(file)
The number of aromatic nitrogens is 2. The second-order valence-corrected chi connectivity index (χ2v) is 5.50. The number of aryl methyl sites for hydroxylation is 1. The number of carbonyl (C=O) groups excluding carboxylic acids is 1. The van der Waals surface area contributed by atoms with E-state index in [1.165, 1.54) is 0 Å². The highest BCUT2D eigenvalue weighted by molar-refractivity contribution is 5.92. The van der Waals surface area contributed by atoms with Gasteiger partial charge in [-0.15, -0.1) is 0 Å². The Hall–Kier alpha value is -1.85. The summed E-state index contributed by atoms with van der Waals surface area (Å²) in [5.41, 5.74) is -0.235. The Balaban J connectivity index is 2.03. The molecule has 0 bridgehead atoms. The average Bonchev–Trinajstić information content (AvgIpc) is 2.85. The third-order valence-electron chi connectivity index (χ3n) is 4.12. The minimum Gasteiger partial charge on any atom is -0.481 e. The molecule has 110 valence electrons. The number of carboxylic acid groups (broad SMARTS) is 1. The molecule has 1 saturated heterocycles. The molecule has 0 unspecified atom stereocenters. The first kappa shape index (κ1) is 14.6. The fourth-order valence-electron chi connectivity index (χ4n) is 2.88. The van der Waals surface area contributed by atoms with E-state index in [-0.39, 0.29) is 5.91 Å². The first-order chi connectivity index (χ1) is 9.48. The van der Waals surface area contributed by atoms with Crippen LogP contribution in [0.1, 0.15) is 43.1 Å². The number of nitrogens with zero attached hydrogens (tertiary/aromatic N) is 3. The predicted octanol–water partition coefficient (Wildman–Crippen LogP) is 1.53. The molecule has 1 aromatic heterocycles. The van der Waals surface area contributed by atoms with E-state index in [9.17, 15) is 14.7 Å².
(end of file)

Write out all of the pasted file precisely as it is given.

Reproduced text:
The number of aromatic nitrogens is 2. The second-order valence-corrected chi connectivity index (χ2v) is 5.50. The number of aryl methyl sites for hydroxylation is 1. The number of carbonyl (C=O) groups excluding carboxylic acids is 1. The van der Waals surface area contributed by atoms with E-state index in [1.165, 1.54) is 0 Å². The highest BCUT2D eigenvalue weighted by molar-refractivity contribution is 5.92. The van der Waals surface area contributed by atoms with Gasteiger partial charge in [-0.15, -0.1) is 0 Å². The Hall–Kier alpha value is -1.85. The summed E-state index contributed by atoms with van der Waals surface area (Å²) in [5.41, 5.74) is -0.235. The Balaban J connectivity index is 2.03. The molecule has 0 bridgehead atoms. The average Bonchev–Trinajstić information content (AvgIpc) is 2.85. The third-order valence-electron chi connectivity index (χ3n) is 4.12. The minimum Gasteiger partial charge on any atom is -0.481 e. The molecule has 110 valence electrons. The number of carboxylic acid groups (broad SMARTS) is 1. The molecule has 1 saturated heterocycles. The molecule has 0 unspecified atom stereocenters. The first kappa shape index (κ1) is 14.6. The fourth-order valence-electron chi connectivity index (χ4n) is 2.88. The van der Waals surface area contributed by atoms with E-state index in [-0.39, 0.29) is 5.91 Å². The first-order chi connectivity index (χ1) is 9.48. The van der Waals surface area contributed by atoms with Crippen LogP contribution in [0.1, 0.15) is 43.1 Å². The number of nitrogens with zero attached hydrogens (tertiary/aromatic N) is 3. The predicted octanol–water partition coefficient (Wildman–Crippen LogP) is 1.53. The molecule has 1 aromatic heterocycles. The van der Waals surface area contributed by atoms with E-state index in [9.17, 15) is 14.7 Å².